What does a conventional (estimated) macroeconometric model imply for a sustained 7.7% increase in government consumption and investment as a share of GDP in terms of output.
Table 19 in Friedman (2016) provides a tabulation of annual expenditures implied by his understanding of the Sanders economic plan. Not all of the spending is government consumption and investment — some is government transfers. However, if I assume that the marginal propensity to consume out of these transfers is unit, then the calculation is simplified (in any case, the big expenditures are health care).
Figure 1 depicts the deviation from CBO (January 2016) baseline, as a share of baseline GDP.
Figure 1: Deviation from CBO baseline in government consumption and investment, as a share of CBO baseline GDP, in Ch.09$, by fiscal year. Source: CBO, Budget and Economic Outlook, 2016-2022 (January 2016); Friedman (2016), Table 19, and author’s calculations.
On average, government spending (will be higher by 7.7 percentage points of baseline GDP). I can just assume constant spending over the sample period, and use the multipliers from a given study to determine the resulting output. In this case, I use the OECD’s New Global Model, described in this 2010 working paper. Here’s a short description of the macroeconometric model:
…Compared with its predecessors, the new model is more compact and regionally aggregated, but gives more weight to the focus of policy interests in global trade and financial linkages. The country model structures typically combine short-term Keynesian-type dynamics with a consistent long-run neo-classical supply-side. While retaining a conventional treatment of international trade and payments linkages, the model has a greater degree of stock-flow consistency, with explicit modelling of domestic and international assets, liabilities and associated income streams. Account is also taken of the influence of financial and housing market developments on asset valuation and domestic expenditures via house and equity prices, interest rates and exchange rates. As a result, the model gives more prominence to wealth and wealth effects in determining longer-term outcomes and the role of asset prices in the transmission of international shocks both to goods and financial markets.
I don’t take into account any of the supply-side effects Friedman outlined (impact on participation rate, for instance). Also, deficits are endogenous, assumed to be stabilized by way of general tax increases, instead of increases in tax progressivity, and taxes on financial transactions. [Specifically in the model, “…the fiscal rule was set to raise direct taxes by approximately one fifth (per annum) of the deviation in the deficit as a percentage of GDP from its baseline path. In the present case, for the countries undertaking fiscal stimulus, this implies more-or-less linear increases in household taxes, rising to be approximately 1 percentage point higher by the fifth year of the shock.”] Hence, the calculation incorporates only the demand side spending effects. Figure 2 shows the deviation from CBO baseline.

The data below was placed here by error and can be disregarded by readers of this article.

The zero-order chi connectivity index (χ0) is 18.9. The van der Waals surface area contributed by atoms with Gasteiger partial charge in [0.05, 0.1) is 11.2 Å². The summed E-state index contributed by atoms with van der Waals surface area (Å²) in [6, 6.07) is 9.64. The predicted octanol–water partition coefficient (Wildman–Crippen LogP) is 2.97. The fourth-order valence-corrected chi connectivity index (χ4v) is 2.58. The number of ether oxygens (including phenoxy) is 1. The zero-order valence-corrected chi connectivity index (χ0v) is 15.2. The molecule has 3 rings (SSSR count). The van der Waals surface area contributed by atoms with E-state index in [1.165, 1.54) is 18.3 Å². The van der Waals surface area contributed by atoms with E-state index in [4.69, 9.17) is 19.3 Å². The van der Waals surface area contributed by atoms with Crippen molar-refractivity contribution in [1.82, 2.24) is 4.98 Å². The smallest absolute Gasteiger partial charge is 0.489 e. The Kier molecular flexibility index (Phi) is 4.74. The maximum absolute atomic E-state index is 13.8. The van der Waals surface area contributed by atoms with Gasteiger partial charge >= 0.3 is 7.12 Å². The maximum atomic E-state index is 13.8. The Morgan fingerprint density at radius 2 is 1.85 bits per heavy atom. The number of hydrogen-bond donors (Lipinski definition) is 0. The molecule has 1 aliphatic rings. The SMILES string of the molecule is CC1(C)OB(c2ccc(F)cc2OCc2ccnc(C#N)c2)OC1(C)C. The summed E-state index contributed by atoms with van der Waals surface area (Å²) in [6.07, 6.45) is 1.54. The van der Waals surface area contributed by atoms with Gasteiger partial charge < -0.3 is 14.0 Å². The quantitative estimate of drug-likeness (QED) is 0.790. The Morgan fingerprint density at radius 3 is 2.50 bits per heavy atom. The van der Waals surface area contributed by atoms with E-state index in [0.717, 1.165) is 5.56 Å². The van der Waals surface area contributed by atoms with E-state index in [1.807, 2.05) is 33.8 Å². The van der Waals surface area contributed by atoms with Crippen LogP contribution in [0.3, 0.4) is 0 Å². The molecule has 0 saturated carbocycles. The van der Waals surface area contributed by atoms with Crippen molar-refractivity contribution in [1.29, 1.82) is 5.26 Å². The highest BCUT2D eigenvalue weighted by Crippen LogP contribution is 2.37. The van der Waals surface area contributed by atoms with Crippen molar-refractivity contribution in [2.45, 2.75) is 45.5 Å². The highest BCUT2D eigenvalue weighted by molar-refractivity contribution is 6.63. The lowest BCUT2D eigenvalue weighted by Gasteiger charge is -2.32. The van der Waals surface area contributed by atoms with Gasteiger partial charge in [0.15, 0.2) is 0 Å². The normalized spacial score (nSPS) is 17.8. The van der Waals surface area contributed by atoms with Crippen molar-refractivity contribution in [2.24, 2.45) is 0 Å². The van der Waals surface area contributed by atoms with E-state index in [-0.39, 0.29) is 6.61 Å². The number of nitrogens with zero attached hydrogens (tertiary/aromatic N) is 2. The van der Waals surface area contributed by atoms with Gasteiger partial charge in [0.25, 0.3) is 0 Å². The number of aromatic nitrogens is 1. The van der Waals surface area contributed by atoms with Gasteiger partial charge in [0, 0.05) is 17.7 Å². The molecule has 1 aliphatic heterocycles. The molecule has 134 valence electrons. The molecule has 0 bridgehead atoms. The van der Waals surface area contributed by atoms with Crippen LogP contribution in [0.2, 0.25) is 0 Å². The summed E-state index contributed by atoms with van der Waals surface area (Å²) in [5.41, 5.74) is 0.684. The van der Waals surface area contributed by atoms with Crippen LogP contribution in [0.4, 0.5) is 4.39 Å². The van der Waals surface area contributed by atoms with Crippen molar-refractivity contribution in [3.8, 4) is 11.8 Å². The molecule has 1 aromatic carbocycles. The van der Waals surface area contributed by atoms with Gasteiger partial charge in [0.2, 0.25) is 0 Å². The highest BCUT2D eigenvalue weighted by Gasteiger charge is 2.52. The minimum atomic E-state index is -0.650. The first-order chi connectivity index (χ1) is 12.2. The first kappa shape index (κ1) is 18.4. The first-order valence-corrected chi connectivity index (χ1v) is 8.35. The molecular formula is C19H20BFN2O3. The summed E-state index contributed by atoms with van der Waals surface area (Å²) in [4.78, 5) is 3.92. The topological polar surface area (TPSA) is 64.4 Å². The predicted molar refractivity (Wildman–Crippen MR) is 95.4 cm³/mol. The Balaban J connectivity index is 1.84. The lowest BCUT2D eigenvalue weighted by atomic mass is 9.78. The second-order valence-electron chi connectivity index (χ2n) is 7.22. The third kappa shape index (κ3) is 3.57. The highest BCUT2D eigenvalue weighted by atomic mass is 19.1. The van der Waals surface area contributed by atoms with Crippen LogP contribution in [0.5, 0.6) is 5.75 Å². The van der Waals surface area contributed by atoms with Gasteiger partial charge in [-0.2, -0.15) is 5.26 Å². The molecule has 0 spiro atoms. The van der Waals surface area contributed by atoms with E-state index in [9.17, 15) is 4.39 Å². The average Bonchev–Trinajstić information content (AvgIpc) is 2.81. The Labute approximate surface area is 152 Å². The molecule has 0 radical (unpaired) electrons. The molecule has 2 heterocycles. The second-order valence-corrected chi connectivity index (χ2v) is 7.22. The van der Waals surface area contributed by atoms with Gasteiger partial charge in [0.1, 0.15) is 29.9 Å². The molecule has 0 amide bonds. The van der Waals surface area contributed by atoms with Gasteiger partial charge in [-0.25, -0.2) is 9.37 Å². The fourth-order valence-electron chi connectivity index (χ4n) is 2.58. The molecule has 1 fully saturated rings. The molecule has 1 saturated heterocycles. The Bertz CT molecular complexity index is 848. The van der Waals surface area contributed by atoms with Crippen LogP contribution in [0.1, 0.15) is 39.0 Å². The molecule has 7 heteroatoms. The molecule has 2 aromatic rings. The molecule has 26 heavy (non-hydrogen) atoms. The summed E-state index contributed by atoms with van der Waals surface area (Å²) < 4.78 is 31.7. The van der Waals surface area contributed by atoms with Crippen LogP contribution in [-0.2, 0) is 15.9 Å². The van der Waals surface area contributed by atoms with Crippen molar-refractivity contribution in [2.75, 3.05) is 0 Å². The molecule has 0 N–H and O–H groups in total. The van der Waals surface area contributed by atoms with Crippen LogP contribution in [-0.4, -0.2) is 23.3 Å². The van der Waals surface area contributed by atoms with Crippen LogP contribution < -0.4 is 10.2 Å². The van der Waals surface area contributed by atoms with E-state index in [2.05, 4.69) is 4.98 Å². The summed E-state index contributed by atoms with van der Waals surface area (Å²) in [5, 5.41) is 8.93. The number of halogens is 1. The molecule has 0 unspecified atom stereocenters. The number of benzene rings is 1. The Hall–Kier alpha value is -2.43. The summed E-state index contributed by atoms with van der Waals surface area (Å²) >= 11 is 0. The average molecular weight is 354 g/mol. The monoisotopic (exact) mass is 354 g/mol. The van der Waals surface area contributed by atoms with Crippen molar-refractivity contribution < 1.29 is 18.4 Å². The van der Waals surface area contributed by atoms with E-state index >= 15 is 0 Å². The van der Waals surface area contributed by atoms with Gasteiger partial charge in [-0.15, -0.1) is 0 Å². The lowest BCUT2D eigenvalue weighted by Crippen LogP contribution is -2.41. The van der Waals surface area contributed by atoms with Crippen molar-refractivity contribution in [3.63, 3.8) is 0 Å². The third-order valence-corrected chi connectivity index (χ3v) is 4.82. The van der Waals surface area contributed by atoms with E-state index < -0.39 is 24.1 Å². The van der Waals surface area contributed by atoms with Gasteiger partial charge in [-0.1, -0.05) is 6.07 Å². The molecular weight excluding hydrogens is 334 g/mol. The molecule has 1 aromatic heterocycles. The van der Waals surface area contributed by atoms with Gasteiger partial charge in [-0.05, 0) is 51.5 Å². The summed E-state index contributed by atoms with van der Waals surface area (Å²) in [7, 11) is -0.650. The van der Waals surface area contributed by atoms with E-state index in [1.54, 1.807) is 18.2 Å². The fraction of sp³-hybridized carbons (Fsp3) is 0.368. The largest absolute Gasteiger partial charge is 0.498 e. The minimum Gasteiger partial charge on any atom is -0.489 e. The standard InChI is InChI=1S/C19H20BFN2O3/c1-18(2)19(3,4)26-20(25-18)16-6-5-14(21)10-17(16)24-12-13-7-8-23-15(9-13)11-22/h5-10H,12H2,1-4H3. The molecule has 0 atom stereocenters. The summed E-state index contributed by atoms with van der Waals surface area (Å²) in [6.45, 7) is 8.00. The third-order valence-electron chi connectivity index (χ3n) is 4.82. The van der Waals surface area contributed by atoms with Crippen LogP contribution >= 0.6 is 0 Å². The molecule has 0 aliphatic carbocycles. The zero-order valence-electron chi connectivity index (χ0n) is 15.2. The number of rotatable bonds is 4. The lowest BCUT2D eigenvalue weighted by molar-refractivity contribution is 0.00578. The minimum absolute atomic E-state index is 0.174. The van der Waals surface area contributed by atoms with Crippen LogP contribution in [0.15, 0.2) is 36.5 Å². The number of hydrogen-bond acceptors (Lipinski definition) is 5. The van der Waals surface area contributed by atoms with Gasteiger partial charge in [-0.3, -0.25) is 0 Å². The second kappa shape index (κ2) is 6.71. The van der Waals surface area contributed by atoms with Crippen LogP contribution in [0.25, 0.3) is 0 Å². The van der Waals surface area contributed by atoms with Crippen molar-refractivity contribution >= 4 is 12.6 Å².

Figure 2: Output, in bn Ch.09$ (blue), output under Friedman scenario using OECD (2010) multipliers (red), output under Friedman scenario using Auerbach and Gorodnichenko (2012) recession multiplier of 1.75 (purple square at 2022), CBO potential GDP (gray) and 1984-2007 trend, all by fiscal year. NBER defined recession dates shaded gray; projection period shaded light green. Source: CBO, Budget and Economic Outlook, 2016-2022 (January 2016); Friedman (2016), Table 19, OECD (2010), Table 3, Auerbach and Gorodnichenko (2012), and author’s calculations.
In this calculation, output reverts fairly quickly toward baseline even with a massive increase in spending. This reflects the neoclassical assumptions built into the model in the long run; implicitly it also reflects the assumption that one is not too far away from potential GDP when the stimulus is undertaken. Hence, as I indicated in this post, in the absence of assuming a flat aggregate supply curve, the assumption regarding the initial extent of economic slack is critical. If indeed the current output gap is -18% or so, then likely the multiplier might be bigger than 1, and perhaps is close to 1.75, as noted in this post. If on the other hand, output is already close to potential in FY2017 (when the spending is assumed to begin), then the multiplier might be closer to 0.5.
So, where you think you will end up depends a lot on where you think you are now…